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2012 Outlook on Key Mortgage Industry Hiring Trends

Drew Waterhouse
Jan 10, 2012

Hammerhouse LLC, a national recruiting and strategic growth firm for the financial services industry with mortgage sales and leadership placement at its core, has released its outlook on key hiring trends in the mortgage industry in 2012. The transition to a purchase-oriented business model that will last for decades will fundamentally alter the industry and the careers of the people in the business. Leadership in the lender ranks may change, but one thing will remain the same—it will take talented, skilled originators to acquire and close the loans.” Some of the key mortgage industry hiring trends for 2012 include: ►Top producers will continue to be on the move in 2012: There will be an acceleration of movement of top producers toward the best possible model-matched organizations for their business. Specifically, top originators will be most sensitive to: 1) Strong leadership teams; 2) Clear and consistent company value proposition; 3) Strong capital position; 4) Strong loan quality/performance; 5) Leading compare ratios; and 6) Multiple investor channels. ►Competition for producers will lead to enhanced value propositions: Lenders will invest in programs and systems to attract and retain the best producers. There will be a clear distinction between organizations that have a clear and consistent value proposition for the self-sourced originator and those that do not. Originators will focus on gaining efficiency to improve work life balance and to grow their business. Examples of possible lender investments to accomplish this include: 1) Marketing platforms; 2) Presentation tools; 3) Business coaching and life planning; 4) Systems and systems integration; and 5) Proactive product enhancements. ►Management teams will be shaken up: With purchase business as the mandate, lenders will shake up management with selective or whole-team changes. The “era of refinancing” is over in the mortgage industry and management that can effectively respond to that reality will be in high demand. ►Regulation will become (more) normalized: Enforcement actions based on previously new regulations will help to normalize operations as expectations become clearly known. But many new regulations are still to be written and implemented. This will take time and will not be pain free. One likely outcome will be more consistency between depositories and non-depositories such as bank originators going through the state licensing process for each state in which they want to originate. ►Consolidation will continue: The changing mortgage market and regulatory burdens will force some lenders to “strategically exit” geographic markets or origination all together. The characteristics that created a rational case for getting into the mortgage business in the past will now support their getting out. Others will seek to grow market share through purchase or attraction of the best talent impacted by the changes. Still others will seek to leverage the better production platforms of competitors and seek buyouts or mergers. The watchwords for 2012 are “lean and mean.” ►Execution is the word: Most producers are accepting the changes in compensation and extra up front work it takes to do a loan. However, top producers simply will not stand for anything less than outstanding execution from their lenders in all areas of processing and operations. The “unit value” of each application and the corresponding “lifetime value” of each client is simply too high to allow execution failures in related to processing, underwriting, funding, etc. Those firms with a history of superior execution will be in position to attract the best origination talent. ►Responsible and well-capitalized organizations will continue to infill and expand: The year 2012 is going to be another great year for mid-market mortgage organizations. Both established and new organizations entering the market will capitalize on market restructuring opportunities. This will include adding incremental production to existing offices as well as strategic expansion into new markets around “high-quality” teams and individuals. But “high-quality” is a two-way requirement. Top, career originators will only choose to leave existing situations for lenders that can demonstrate a culture of integrity and secure finances. Drew Waterhouse is managing director of Hammerhouse LLC, a national recruiting and strategic growth firm for the financial services industry with mortgage sales and leadership placement at its core. Drew may be reached by e-mail at [email protected]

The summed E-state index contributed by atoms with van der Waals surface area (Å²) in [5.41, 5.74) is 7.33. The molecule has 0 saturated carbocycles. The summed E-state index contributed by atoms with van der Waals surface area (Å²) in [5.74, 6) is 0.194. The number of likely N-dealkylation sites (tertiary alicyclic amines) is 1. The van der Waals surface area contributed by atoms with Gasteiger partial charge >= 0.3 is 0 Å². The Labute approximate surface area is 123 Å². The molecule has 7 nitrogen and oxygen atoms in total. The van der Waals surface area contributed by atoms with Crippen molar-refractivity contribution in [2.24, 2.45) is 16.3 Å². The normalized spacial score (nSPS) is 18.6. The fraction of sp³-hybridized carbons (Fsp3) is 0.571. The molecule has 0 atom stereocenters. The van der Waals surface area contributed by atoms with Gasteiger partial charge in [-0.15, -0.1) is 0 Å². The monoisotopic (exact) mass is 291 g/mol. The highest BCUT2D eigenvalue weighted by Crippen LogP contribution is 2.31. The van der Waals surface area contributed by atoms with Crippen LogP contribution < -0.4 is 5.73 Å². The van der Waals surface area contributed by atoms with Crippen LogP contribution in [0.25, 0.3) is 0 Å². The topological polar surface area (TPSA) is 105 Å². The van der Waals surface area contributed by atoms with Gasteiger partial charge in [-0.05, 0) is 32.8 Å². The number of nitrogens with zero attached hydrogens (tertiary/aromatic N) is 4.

Published
Jan 10, 2012
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